I think, perhaps, the ease of life we have in our modern times has forced us to create opportunities through things like maker spaces. When something breaks, we go out and buy a new one instead of figuring out how to fix it: who fixes vacuums anymore? We create structured opportunities for play for our children in big plastic-filled “play lands” instead of kicking them out the back door after breakfast with nothing more than a peanut butter sandwich in their pocket and one rule: come home when it gets dark (the whole topic of letting kids invent play and avoid boredom through sheer exposure to environment and a lack of constant adult direction is worthy of its own blog post, but that’s for another time). We seek to replicate products of design instead of innovate: why build a better chair when you can build an Eames knock off with less effort and more profit?
You have to admire the irony in it: humans roles have grown increasingly intellectually complex as technology has taken over some of the more rote, physical and automated roles we previously had to spend our time doing. But at the same time, humans relying on the advances in technology have made us soft and less skilled for the roles we now find ourselves needing to fill.
Is your head spinning yet? Mine too.
If anything, thinking about the why has just led me to understand how important it is that we do provide learners (students, educators and anyone else who wants to learn and keep pace with progress) with opportunities to tinker, to try out new ideas and new materials, to create freely, to communicate their ideas to seek feedback and share learning, to try to make something impossible be now humanly possible.
Don’t we owe it to our 21st century da Vincis to give them those opportunities?

  1. Aviva says:

    Wow! Such a fantastic post, Kristi! I can’t help but wonder if our classrooms could regularly embed these Makerspaces (or maybe even just be them) … keeping in mind that we can “make” in so many different ways. Imagine the growth in thinking (richer deeper thinking about learning and curriculum) and the increase in student engagement. Hmmm … you have me thinking more!

    Now for another question, if we’re going to provide these options for students, how as adults do we get more comfortable with “tinkering?” Does this vary from the mindset of, “I need an inservice for that?” I wonder where we can begin.


    • Michelle Spencer says:

      Another aspect of maker spaces to consider is they fill the gap left behind when we got rid of tech and family studies programs in elementary schools. We lose some kids when we do not provide the with hands on opportunities to learn, and show their learning, and maker spaces may help grab the attention of kids who otherwise would not consider school ‘their’ place.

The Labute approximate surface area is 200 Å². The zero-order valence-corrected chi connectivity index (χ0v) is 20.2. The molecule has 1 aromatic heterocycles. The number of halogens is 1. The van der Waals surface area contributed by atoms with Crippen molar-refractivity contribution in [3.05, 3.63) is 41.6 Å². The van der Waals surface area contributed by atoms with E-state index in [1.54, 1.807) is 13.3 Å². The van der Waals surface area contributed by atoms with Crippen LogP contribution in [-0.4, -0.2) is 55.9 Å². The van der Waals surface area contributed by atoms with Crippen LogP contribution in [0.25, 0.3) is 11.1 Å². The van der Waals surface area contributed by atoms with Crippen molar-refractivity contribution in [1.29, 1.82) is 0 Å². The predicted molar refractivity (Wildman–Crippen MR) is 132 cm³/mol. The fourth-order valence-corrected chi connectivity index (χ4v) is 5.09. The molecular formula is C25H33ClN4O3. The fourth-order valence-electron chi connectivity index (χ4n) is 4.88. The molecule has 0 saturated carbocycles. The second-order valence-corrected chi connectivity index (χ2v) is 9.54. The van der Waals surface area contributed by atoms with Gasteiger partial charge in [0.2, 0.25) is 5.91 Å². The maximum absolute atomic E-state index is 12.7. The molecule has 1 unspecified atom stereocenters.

2. Tracey says:

    Hi Kristi. Great post (as usual!!). My semester 2 task is to create a makerspace in the Learning Commons at Ancaster High. Thanks to a healthy grant I applied for, I will be able to fill the space with many cool objects that encourage play, inquiry, collaboration. I am a bit anxious about the leaning curve I will be riding but it’s such an exciting time to be an educator. You’ll have to drop by when we are all set up!

    • adunsige says:

      Tracey, this sounds amazing! I love that this learning and playing is extending beyond elementary school (and into high school). I hope that you’ll tweet out some of the wonderful things that happen in this Makerspace.


      • Tracey says:

        I hope the secondary kids respond to the space as I imagine it unfolding. I will definitely be tweeting our epic fails and our successes!!

        • adunsige says:

          Tracey, I can’t wait to hear more! I bet that the students will help make this space “their own,” and that’s also wonderful. Excited to see what you share!


  3. Amy Z says:

    Great post Kristi. This has been something I’ve been working on building since I returned to the classroom (grade 1/2) this last fall. We are just about to launch our creation station with woodworking tools and materials. We currently have building materials and a great deal of tech integration including the Makey Makey. I’ve seen engagement soar for all levels of students! They want to write instructions, stories about their creations, and reflections on what they would change. In addition they are applying real math skills, in various ways, along the way. I’m trying to encourage my students to find real life problems and to try to solve them. I’m excited about how it’s going and I’m more excited about where it might go!